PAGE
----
Only occasionally will you find 'breaking news' on Twitter - if you are following the right people and reading at the right time. If you follow any of the newspaper feeds including the Belfast Telegraph, you will get a headline linking to the story online.
Once or twice news has been broken on Twitter. The biggest story was the US Airways plane crash landing on Hudson, accompanied by photos on Twitpic. It is said - although I've yet to see the evidence - that Michael Jackson's death was announced on Twitter 13 minutes after it was declared from within the hospital. News of earthquakes is Tweeted and sometimes other major disasters are covered by citizens caught up in them.
Instant communications about events are enhanced by micro-blogging. Although back in the summer on July 10 when there was a bomb alert in Belfast, only two people Tweeted about it - me and someone else milling around the Waterfront. At that time there was smoke coming from a building in west London which was getting a lot more attention from the Twitterati. London was recently recognised as the Twitter capital of the world. So we haven't got the bulk users yet.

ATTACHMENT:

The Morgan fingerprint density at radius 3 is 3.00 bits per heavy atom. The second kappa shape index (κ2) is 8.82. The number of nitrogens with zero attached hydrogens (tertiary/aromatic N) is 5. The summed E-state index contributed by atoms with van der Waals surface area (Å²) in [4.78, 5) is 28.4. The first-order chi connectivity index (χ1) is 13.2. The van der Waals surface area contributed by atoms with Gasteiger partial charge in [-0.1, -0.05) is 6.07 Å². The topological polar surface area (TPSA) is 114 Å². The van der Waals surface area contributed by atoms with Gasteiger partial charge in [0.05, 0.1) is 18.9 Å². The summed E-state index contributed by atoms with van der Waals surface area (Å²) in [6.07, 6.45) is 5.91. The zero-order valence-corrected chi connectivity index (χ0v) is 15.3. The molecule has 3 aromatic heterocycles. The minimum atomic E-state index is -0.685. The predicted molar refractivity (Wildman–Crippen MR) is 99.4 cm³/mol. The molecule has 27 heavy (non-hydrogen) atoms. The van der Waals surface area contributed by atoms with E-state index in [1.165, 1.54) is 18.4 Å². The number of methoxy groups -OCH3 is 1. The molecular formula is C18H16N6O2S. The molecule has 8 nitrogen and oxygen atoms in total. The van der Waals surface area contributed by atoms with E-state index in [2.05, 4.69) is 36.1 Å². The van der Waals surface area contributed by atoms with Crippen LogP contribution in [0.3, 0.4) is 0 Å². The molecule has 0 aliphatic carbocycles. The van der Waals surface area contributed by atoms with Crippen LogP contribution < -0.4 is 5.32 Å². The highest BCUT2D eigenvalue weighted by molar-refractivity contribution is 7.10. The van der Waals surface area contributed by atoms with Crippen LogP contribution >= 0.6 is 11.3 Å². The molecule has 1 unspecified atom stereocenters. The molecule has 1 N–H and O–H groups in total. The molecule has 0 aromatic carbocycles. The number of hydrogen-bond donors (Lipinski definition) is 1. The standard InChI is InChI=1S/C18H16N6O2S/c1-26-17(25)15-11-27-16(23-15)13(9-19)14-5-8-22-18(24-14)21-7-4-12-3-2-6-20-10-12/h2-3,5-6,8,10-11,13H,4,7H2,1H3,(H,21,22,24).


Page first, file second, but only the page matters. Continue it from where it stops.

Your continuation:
Short form messaging will play a real part in breaking news in the future, but for now Twitter and similar forums are reactive spaces.
Throughout September there was hardly a mention of the Nobel Prize. Yet on October 9, according to trendistic.com, the Nobel Peace Prize was the biggest topic - for a day.
- Great comment on TIME: Nobel committee should be given a peace prize for uniting the twitterverse in sarcasm.
- Was that thunder we heard? Or Alfred Nobel rolling over in his grave?
- Must have been the "beer summit" that put Obama over the top for the Nobel Peace Prize. What else could it have been?
You don't get a lot of analysis in 140 characters, but you do get a sense of the mood. Sometimes you'll find pithy observations. But that's what it's for. If there is something more important a link with the comment will take you to there. It's not news, but it is a global editorial page where everyone's view has equal exposure.